1966 Volkswagen Beetle

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Back in 1969, John, Ringo, Paul and George were on their way to Paul’s flat for a beer in John’s white Beetle. Yoko had bought it for his birthday along with a white birthday suit. His birthday was still a couple of months away but due to his incessant nagging, she gave him his presents early. Suddenly Paul said ‘Uv on-lee won ciggie left, best we git som moo-wer’ (that’s Liverpudlian if you didn’t pick it) and John said ‘Imagine thut’ and pulled up on the footpath, right opposite a shop. The four lads jumped out and strolled back to the zebra crossing. Once in order (John, Ringo, Paul and George) and after looking right-left-right, they crossed the road. When they reached the other side they realised the shop was shut. John stopped in his tracks and said ’Sod-it’. Ringo bumped into John and said ’Sod it John’. Paul had stopped with a stone in his foot and said ’sodding stones’ and George said ‘Yeah bot Sweet Virginia’s quart good’. They got back in order and returned to the car. The Beatles in a Beetle aye? Have to hand that to Yoko, nice one.

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Vespa GS150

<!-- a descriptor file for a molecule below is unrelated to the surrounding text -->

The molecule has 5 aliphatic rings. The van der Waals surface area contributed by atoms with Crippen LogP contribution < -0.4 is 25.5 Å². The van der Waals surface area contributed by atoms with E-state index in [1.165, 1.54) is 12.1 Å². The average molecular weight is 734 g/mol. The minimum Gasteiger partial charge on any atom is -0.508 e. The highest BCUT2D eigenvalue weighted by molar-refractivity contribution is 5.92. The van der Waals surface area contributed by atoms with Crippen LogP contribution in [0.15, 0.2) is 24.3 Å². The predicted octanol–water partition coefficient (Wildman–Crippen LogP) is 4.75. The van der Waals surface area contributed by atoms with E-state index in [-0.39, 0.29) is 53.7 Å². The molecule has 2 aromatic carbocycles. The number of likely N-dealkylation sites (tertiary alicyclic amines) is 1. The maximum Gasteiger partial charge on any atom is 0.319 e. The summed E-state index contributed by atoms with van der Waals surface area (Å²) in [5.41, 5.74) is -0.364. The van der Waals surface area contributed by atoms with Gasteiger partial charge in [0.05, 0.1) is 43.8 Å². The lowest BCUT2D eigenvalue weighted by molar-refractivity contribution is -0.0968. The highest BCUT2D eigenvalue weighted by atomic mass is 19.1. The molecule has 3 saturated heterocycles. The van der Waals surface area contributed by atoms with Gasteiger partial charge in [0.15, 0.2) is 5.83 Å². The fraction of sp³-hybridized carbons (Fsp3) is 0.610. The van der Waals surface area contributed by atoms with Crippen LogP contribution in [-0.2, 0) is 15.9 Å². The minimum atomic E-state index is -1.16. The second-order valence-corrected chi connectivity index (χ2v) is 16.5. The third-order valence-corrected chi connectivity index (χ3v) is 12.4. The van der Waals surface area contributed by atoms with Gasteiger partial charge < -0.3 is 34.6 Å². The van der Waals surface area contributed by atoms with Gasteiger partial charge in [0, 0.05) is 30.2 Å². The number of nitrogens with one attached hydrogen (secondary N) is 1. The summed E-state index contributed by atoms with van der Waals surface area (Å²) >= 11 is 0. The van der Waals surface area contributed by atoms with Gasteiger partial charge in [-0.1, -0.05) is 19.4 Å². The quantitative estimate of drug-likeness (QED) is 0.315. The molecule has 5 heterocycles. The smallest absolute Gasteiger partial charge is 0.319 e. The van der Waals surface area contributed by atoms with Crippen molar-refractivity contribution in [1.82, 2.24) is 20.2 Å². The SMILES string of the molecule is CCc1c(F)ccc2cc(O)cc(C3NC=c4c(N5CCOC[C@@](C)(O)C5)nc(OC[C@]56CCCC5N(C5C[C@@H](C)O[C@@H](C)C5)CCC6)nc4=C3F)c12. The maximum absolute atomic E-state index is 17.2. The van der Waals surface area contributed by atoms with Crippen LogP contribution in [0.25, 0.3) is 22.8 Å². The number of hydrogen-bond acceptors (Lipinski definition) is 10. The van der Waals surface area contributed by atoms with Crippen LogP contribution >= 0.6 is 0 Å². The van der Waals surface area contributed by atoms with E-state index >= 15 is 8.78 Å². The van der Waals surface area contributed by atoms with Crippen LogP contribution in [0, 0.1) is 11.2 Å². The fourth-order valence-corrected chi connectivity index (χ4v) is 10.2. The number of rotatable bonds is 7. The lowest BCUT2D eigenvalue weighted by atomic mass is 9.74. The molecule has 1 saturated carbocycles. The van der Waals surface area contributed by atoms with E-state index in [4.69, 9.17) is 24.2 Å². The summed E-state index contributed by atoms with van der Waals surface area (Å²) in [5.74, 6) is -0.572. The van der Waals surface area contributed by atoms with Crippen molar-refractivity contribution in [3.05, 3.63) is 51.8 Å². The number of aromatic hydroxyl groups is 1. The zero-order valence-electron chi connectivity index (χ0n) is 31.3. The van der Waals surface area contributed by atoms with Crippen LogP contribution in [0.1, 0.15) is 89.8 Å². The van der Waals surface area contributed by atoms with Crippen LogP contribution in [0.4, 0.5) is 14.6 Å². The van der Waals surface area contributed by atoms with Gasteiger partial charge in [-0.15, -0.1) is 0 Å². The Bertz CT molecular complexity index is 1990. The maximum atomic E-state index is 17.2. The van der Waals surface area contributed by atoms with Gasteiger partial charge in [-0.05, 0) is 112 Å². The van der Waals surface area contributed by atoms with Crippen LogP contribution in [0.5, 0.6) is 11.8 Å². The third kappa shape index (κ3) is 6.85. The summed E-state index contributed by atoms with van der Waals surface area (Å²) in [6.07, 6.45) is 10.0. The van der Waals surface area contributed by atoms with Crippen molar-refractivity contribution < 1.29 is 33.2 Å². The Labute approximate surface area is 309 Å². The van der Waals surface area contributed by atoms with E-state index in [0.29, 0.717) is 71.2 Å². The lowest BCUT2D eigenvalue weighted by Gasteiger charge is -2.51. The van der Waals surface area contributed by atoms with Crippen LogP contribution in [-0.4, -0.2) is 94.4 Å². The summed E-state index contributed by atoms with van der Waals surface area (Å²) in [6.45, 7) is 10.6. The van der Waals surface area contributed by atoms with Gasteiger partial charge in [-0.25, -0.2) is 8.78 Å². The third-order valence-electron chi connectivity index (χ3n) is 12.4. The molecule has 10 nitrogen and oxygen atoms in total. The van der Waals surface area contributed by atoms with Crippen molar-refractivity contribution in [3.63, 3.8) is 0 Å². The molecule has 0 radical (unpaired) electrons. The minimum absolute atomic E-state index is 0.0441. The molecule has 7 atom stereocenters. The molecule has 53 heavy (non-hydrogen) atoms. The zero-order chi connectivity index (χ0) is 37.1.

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The Vespa motor scooter was a positive that fell out of Italy’s WWII years. Having had a smack on the hand by the Allies and told to stop making war planes, Enrico Piaggio did the next most obvious thing – he built a motorcycle, fully enclosed it in sheet metal (as one did an aeroplane) and called it a scooter. Well that’s not strictly true, the enclosed bodywork actually came about by employing a designer called Corradino D’Ascanio who hated motorcycles. A seemingly odd decision from Piaggio, but conveniently, D’Ascanio already had a scooter design in his back pocket – something he had whipped up for Ferdinando Innocenti at Lambretta, but it had been rejected. D’Ascanio’s design was revolutionary: he wanted the frame to be stamped steel, Innocenti had wanted rolled tube. ‘Stamped.’ ‘Rolled.’ ‘Stamped.’ ‘Rolled.’ went the argument and D’Ascanio left in a huff. Ensconced down the road at Piaggio, D’Ascanio set to work. Eventually, he revealed his new creation to Piaggio who exclaimed ‘Sembra una vespa!’ (which translates to something like ‘It would seem to be a wasp!). Thus, the Vespa was born. Sales grew steadily through the late 40s and then, in 1952, as luck would have it, Audrey Hepburn side-saddled Gregory Peck’s Vespa in the movie Roman Holiday for a spin through Rome – and the rest, as they say, is history.

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